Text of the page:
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Places and forms of power, african american recognition

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NOTION : PLACES AND FORMS OF POWER

THEME : AFRICAN AMERICAN RECOGNITION

Introduction:

I’m going to talk about the places and forms of power. To begin with, I would like to give a definition of this following notion: « Power » is the ability to control others, events, or resources; the ability to make things happen despite obstacles, resistance, or opposition. This of course leads to conflict between those who have power and those who don’t. It can be a person, a group, or a nation having great influence over people. Some places may be representative of a form of power.                                                              To illustrate this notion, I’ll talk about the achievement of recognition of AA because they fought a lot for recognition since slavery was abolished more than one century ago.  

Problem : How have African American (AA) achieved recognition ?

We will first see how the black identity was forged, then how some artists and artistic movement are committed to the black’ cause but we will see nevertheless that the fight continues.

I/ Forging an identity

First of all, in the 19th century, two societies are cohabiting in America : on the one hand the Whites, and on the other hand the Blacks. Even if the American Constitution says that "All men are created equal" and that slavery was abolished in 1863, discrimination remained legal for a hundred years. « The Jim Crow laws » appear in 1876 and legalised racial segregation in public places.

The contradiction here is that the former slaves are supposed to be free thanks to the « Declaration of Independance » writen in 1776 but the states enacted a series of restrictive laws known as the « black codes » to restrict freed blacks' activity and ensure their availability as a labor force now that slavery had been abolished. What was called slavery in the past is now legalized racism. For example, according to the « Black codes Mississippi » published in 1865, an AA can be send to jail for life if he marries a white person.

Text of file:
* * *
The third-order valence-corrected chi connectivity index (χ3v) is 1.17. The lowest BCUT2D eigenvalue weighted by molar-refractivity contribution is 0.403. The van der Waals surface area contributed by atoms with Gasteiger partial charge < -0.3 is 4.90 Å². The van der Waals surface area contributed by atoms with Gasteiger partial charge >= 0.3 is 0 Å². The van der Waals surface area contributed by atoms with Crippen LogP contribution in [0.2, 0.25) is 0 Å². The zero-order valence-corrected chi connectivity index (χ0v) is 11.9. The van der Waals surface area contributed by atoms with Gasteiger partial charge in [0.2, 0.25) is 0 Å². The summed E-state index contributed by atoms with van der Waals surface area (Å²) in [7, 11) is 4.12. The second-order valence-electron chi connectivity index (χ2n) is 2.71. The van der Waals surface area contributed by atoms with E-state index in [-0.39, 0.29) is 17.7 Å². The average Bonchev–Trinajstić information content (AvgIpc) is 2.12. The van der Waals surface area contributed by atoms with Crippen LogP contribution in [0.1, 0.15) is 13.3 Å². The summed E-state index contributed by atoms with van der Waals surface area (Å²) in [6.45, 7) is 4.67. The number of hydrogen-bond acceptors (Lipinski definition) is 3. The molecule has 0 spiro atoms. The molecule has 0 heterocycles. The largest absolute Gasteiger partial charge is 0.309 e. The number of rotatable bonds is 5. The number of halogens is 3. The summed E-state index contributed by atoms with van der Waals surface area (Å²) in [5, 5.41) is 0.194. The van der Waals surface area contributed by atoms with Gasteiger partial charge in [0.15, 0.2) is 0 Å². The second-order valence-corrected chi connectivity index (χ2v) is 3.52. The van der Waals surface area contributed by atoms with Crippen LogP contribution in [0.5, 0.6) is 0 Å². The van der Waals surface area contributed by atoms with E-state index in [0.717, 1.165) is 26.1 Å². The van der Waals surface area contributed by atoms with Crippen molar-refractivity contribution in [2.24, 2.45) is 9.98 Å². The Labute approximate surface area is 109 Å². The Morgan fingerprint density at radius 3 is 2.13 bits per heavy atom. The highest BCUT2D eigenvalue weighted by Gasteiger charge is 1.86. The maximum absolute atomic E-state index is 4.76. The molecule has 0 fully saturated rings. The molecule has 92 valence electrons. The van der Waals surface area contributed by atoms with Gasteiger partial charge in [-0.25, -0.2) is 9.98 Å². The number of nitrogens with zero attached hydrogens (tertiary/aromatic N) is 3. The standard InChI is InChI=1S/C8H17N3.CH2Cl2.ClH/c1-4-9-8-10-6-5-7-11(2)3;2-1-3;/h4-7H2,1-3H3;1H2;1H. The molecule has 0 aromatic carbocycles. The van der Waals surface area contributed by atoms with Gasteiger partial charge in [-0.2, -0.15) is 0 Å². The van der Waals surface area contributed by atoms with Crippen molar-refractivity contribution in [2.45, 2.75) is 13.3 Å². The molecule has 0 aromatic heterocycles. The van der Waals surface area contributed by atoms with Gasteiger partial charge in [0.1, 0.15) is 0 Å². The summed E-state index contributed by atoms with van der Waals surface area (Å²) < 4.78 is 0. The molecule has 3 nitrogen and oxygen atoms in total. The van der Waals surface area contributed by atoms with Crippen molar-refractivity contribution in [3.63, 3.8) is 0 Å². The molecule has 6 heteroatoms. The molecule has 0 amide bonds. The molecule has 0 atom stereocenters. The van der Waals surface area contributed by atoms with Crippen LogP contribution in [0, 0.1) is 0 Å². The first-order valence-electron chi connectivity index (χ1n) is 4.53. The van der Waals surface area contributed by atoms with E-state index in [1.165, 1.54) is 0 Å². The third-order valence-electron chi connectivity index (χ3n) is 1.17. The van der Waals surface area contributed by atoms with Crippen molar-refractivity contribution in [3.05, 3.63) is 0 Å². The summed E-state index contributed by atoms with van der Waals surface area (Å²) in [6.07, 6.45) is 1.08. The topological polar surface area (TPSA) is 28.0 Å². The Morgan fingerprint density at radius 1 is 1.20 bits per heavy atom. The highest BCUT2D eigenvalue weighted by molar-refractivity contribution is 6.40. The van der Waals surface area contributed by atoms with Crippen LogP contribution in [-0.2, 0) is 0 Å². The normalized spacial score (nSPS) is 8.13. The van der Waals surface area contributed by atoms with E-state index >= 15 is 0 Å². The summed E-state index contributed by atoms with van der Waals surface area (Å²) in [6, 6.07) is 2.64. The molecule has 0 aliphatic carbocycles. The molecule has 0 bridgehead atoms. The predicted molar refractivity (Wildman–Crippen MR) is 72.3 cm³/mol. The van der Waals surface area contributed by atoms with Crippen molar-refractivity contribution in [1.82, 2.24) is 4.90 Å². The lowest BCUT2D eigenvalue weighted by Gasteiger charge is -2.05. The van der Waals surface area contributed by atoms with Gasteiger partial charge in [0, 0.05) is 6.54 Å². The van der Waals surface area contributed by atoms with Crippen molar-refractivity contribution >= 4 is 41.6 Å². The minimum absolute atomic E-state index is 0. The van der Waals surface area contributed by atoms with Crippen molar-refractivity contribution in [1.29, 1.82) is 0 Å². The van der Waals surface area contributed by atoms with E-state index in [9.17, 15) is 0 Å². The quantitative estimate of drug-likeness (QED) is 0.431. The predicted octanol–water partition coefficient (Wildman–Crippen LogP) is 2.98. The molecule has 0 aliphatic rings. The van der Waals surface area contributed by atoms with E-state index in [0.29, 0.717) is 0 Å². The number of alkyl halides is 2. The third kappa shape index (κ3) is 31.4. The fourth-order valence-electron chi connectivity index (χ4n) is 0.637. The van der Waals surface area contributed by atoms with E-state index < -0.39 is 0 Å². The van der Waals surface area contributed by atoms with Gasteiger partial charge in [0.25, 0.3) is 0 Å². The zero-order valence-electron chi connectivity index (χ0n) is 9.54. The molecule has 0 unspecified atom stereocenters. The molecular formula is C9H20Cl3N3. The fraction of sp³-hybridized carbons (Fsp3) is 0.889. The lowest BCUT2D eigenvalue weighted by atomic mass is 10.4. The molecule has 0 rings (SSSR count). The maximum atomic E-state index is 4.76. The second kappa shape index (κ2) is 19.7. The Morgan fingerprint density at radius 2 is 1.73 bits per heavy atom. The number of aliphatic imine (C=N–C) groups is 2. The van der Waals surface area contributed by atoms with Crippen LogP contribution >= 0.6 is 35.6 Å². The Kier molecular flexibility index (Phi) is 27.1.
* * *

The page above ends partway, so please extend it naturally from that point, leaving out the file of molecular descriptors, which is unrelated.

Moreover, the black identity was forged thanks to the Civils Rights Movement. It’s the mass protest movement against racial segregation and discrimination in the southern United States that came to national prominence during the mid-1950s.  The term "civil rights movement" refers primarily to the struggles fought between 1945 and 1970 to abolish racial segregation. Indeed, it’s a non-violent movement whose goal is to achieve equal political rights for every American citizen.

 

II/ Engaged artists

Despite the presence of legal texts, the blacks’ segregation is still present. That's why some artists and artistic movement are committed to the cause of black people.

Firstly, we think of Harriet Beecher Stowe. She’s considered as an abolitionist white writer thanks to her literary text Uncle Tom’s Cabin published in 1852, at the time of slavery. Indeed, it’s a controversial book for the time and that’s why it’s a landmark in the history of the recognition of African American. Besides, George Orwell, an English author and journalist, referred to it as « the best bad book of the age ». Best = anti-slavery book and bad = she depicts black people as inferior to white people. Thus, years later, the novel is still recognised as having played a decisive role in the fight against slavery (end slavery = 1863).

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